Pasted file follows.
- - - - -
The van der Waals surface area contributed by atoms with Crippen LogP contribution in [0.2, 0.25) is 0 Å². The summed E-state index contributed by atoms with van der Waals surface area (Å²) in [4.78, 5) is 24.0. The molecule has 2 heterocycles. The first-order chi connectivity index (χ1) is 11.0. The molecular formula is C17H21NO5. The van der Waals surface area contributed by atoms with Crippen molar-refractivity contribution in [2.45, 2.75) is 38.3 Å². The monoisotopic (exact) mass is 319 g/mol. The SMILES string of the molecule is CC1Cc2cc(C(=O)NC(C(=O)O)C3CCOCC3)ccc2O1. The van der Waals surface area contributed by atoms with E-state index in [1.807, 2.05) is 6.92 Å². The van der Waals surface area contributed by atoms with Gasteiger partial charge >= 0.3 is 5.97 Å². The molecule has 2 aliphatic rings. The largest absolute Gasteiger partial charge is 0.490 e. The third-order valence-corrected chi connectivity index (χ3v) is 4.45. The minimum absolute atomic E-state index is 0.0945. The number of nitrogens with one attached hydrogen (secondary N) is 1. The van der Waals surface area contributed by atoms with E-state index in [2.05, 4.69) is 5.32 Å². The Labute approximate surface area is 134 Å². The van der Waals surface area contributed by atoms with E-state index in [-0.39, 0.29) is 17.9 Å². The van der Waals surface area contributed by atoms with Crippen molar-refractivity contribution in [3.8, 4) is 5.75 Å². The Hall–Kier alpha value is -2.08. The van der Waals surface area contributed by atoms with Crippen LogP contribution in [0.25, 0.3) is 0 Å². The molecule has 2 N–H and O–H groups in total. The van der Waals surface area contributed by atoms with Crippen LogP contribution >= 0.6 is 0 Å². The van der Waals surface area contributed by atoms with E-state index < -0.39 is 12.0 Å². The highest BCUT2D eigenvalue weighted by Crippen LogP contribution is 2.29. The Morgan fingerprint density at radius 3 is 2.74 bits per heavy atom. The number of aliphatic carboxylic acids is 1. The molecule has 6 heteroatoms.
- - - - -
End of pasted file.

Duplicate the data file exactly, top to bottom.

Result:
The van der Waals surface area contributed by atoms with Crippen LogP contribution in [0.2, 0.25) is 0 Å². The summed E-state index contributed by atoms with van der Waals surface area (Å²) in [4.78, 5) is 24.0. The molecule has 2 heterocycles. The first-order chi connectivity index (χ1) is 11.0. The molecular formula is C17H21NO5. The van der Waals surface area contributed by atoms with Crippen molar-refractivity contribution in [2.45, 2.75) is 38.3 Å². The monoisotopic (exact) mass is 319 g/mol. The SMILES string of the molecule is CC1Cc2cc(C(=O)NC(C(=O)O)C3CCOCC3)ccc2O1. The van der Waals surface area contributed by atoms with E-state index in [1.807, 2.05) is 6.92 Å². The van der Waals surface area contributed by atoms with Gasteiger partial charge >= 0.3 is 5.97 Å². The molecule has 2 aliphatic rings. The largest absolute Gasteiger partial charge is 0.490 e. The third-order valence-corrected chi connectivity index (χ3v) is 4.45. The minimum absolute atomic E-state index is 0.0945. The number of nitrogens with one attached hydrogen (secondary N) is 1. The van der Waals surface area contributed by atoms with E-state index in [2.05, 4.69) is 5.32 Å². The Labute approximate surface area is 134 Å². The van der Waals surface area contributed by atoms with E-state index in [-0.39, 0.29) is 17.9 Å². The van der Waals surface area contributed by atoms with Crippen molar-refractivity contribution in [3.8, 4) is 5.75 Å². The Hall–Kier alpha value is -2.08. The van der Waals surface area contributed by atoms with Crippen LogP contribution in [0.25, 0.3) is 0 Å². The molecule has 2 N–H and O–H groups in total. The van der Waals surface area contributed by atoms with Crippen LogP contribution >= 0.6 is 0 Å². The van der Waals surface area contributed by atoms with E-state index < -0.39 is 12.0 Å². The highest BCUT2D eigenvalue weighted by Crippen LogP contribution is 2.29. The Morgan fingerprint density at radius 3 is 2.74 bits per heavy atom. The number of aliphatic carboxylic acids is 1. The molecule has 6 heteroatoms.